People, Places & Events

     
   

Texas teacher completes Japanese bike tour for charity
Monitor Staff Reports
SHIKOKU ISLAND, Japan–The granddaughter of long-time Cedar Creek Lake area residents Billy and Dortha Arnold recently completed a bicycling trip completely around Shikoku Island, visiting 88 Buddhist temples during Golden Week.
A former Gun Barrel City resident, Ashley DeAnn Hamilton now teaches in Japan.
Billy and Dortha Arnold lived where the Arnold Hills subdivision is now located between Seven Points and Tool, and their daughters, Dell Hamilton (Ashley’s mom) and Debra Gunderson, continue to live in the same area.
Ashley Hamilton and neighbor Neil, a Boston-area engineer, had the idea to complete the 1,647-kilometer (988.2 miles) tour around the island, located off the southeast coast of Japan, to raise money for charity.
According to her blog, neither Hamilton nor Neil are Buddhist, and chose to make the ride to benefit the Alzheimer’s Society (Hamilton), and the Lymphoma Society (Neil).
“This journey was incredibly challenging,” Hamilton wrote in an e-mail to The Monitor.
“We covered 1,400 kilometers in less than nine days, and visited 88 temples,” she wrote. “We slept in tents in parks, on the grounds of temples, and in high school baseball fields – only to be awakened at 5:30 a.m. by the team leaving for an away game! Needless to say, they had confused looks on their faces.”
In her blog, Hamilton said Neil was raising money for the Lymphoma Society because he had Hodgkin’s Disease a couple of years ago.
“I will be raising money for the Alzheimer’s Society to honor my maternal grandparents’ memories, who had the disease and passed away in the last couple of months,” she wrote.
The journey around the island was first made by Kobo Dashi, also known as Kukai (774-835 A.D.), an infamous figure in Japanese history, who roamed the island in search of spiritual truth and enlightenment while visiting the 88 temples.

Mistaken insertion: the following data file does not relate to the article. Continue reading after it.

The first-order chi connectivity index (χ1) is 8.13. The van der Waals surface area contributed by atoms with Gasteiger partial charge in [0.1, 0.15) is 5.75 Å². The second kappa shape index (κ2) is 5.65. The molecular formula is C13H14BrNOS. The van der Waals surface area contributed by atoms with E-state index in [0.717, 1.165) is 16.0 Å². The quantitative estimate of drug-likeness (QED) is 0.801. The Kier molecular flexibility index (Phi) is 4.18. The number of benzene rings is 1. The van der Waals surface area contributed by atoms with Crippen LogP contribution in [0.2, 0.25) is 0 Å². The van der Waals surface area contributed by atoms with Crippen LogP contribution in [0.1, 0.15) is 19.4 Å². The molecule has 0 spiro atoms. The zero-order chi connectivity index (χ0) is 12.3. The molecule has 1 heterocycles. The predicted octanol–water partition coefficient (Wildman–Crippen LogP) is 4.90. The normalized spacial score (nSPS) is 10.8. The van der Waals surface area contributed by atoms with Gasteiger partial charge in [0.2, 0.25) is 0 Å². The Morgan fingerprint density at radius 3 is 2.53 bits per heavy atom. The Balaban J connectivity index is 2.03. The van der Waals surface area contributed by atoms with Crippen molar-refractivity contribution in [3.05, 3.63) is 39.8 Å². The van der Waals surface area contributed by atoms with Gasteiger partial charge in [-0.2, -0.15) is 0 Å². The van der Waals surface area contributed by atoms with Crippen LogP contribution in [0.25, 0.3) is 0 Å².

Dashi is considered the founder of the Shingon sect of Buddhism, and is also credited with introducing Chinese medicines, tea and architectural knowledge to Japan, Hamilton wrote in her blog.
Nowadays, thousands of Shingon followers make the same pilgrimage, visiting the 88 temples, by foot (which usually takes a couple of months or longer) or by other means.
The number 88 represents the number of evil passions, as defined by Buddhist doctrine, and it is believed that one aspect of evil can be removed with a visit to each temple, Hamilton explained.
“So, after this grueling 10-day bike ride, we will either have a pure soul, an enlightened mind, or a missing belly,” she wrote.
The pair began their trek April 28 and finished May 7, completing the journey in less than nine days, averaging 156 kilometers (100 miles) in eight hours of riding per day.
During the eight-day journey, Hamilton kept a running account in her blog, 88temples.blogspot.com, and also commented at, ashleysnotinkansas.blogspot.com.
“We climbed 1,000-meter mountain ranges, coasted along the white beaches and sloshed through the pouring rain,” she wrote The Monitor.